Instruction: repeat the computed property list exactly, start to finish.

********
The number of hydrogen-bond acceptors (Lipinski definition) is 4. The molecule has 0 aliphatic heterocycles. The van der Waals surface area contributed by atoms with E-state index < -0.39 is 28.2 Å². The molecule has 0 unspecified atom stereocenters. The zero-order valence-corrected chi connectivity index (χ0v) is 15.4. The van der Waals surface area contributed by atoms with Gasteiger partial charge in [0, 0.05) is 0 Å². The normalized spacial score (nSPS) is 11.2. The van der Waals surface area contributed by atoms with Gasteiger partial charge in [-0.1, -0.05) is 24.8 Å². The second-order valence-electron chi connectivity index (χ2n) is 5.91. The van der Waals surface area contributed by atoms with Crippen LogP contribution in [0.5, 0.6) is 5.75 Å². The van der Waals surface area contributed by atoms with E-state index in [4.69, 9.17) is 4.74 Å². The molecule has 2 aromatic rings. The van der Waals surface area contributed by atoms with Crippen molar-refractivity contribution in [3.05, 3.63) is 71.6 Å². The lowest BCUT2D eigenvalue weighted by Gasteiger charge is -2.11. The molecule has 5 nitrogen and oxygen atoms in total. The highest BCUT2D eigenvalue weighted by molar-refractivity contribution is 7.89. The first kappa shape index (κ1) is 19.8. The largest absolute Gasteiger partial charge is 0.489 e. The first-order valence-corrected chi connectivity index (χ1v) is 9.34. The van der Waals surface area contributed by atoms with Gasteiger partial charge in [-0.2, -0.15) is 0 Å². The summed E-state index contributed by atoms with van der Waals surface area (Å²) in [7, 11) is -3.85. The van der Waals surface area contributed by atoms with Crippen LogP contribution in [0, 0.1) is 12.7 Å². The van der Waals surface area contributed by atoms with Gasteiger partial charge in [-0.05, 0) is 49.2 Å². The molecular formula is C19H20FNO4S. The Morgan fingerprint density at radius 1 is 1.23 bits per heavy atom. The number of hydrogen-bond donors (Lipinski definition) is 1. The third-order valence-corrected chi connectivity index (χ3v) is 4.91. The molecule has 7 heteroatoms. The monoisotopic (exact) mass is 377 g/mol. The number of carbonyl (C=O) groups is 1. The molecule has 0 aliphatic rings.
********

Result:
The number of hydrogen-bond acceptors (Lipinski definition) is 4. The molecule has 0 aliphatic heterocycles. The van der Waals surface area contributed by atoms with E-state index < -0.39 is 28.2 Å². The molecule has 0 unspecified atom stereocenters. The zero-order valence-corrected chi connectivity index (χ0v) is 15.4. The van der Waals surface area contributed by atoms with Gasteiger partial charge in [0, 0.05) is 0 Å². The normalized spacial score (nSPS) is 11.2. The van der Waals surface area contributed by atoms with Gasteiger partial charge in [-0.1, -0.05) is 24.8 Å². The second-order valence-electron chi connectivity index (χ2n) is 5.91. The van der Waals surface area contributed by atoms with Crippen LogP contribution in [0.5, 0.6) is 5.75 Å². The van der Waals surface area contributed by atoms with E-state index in [4.69, 9.17) is 4.74 Å². The molecule has 2 aromatic rings. The van der Waals surface area contributed by atoms with Crippen molar-refractivity contribution in [3.05, 3.63) is 71.6 Å². The lowest BCUT2D eigenvalue weighted by Gasteiger charge is -2.11. The molecule has 5 nitrogen and oxygen atoms in total. The highest BCUT2D eigenvalue weighted by molar-refractivity contribution is 7.89. The first kappa shape index (κ1) is 19.8. The largest absolute Gasteiger partial charge is 0.489 e. The first-order valence-corrected chi connectivity index (χ1v) is 9.34. The van der Waals surface area contributed by atoms with Gasteiger partial charge in [-0.2, -0.15) is 0 Å². The summed E-state index contributed by atoms with van der Waals surface area (Å²) in [7, 11) is -3.85. The van der Waals surface area contributed by atoms with Crippen LogP contribution in [0, 0.1) is 12.7 Å². The van der Waals surface area contributed by atoms with Gasteiger partial charge in [-0.05, 0) is 49.2 Å². The molecular formula is C19H20FNO4S. The Morgan fingerprint density at radius 1 is 1.23 bits per heavy atom. The number of hydrogen-bond donors (Lipinski definition) is 1. The third-order valence-corrected chi connectivity index (χ3v) is 4.91. The molecule has 7 heteroatoms. The monoisotopic (exact) mass is 377 g/mol. The number of carbonyl (C=O) groups is 1. The molecule has 0 aliphatic rings.